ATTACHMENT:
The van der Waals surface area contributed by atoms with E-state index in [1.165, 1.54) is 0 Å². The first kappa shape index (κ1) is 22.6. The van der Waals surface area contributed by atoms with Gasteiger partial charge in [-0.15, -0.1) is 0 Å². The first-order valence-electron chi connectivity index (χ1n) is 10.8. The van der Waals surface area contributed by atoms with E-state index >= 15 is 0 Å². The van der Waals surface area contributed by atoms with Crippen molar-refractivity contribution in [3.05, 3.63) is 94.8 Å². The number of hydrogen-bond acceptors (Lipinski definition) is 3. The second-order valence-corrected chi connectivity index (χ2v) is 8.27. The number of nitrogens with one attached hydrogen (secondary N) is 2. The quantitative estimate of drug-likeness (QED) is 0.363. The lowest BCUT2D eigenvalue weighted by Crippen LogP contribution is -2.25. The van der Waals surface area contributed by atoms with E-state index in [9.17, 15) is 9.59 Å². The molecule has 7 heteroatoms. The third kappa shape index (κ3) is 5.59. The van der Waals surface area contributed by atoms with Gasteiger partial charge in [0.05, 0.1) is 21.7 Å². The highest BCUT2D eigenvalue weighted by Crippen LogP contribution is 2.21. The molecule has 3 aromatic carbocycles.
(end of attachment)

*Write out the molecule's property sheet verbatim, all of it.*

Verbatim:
The van der Waals surface area contributed by atoms with E-state index in [1.165, 1.54) is 0 Å². The first kappa shape index (κ1) is 22.6. The van der Waals surface area contributed by atoms with Gasteiger partial charge in [-0.15, -0.1) is 0 Å². The first-order valence-electron chi connectivity index (χ1n) is 10.8. The van der Waals surface area contributed by atoms with E-state index >= 15 is 0 Å². The van der Waals surface area contributed by atoms with Crippen molar-refractivity contribution in [3.05, 3.63) is 94.8 Å². The number of hydrogen-bond acceptors (Lipinski definition) is 3. The second-order valence-corrected chi connectivity index (χ2v) is 8.27. The number of nitrogens with one attached hydrogen (secondary N) is 2. The quantitative estimate of drug-likeness (QED) is 0.363. The lowest BCUT2D eigenvalue weighted by Crippen LogP contribution is -2.25. The van der Waals surface area contributed by atoms with E-state index in [9.17, 15) is 9.59 Å². The molecule has 7 heteroatoms. The third kappa shape index (κ3) is 5.59. The van der Waals surface area contributed by atoms with Gasteiger partial charge in [0.05, 0.1) is 21.7 Å². The highest BCUT2D eigenvalue weighted by Crippen LogP contribution is 2.21. The molecule has 3 aromatic carbocycles.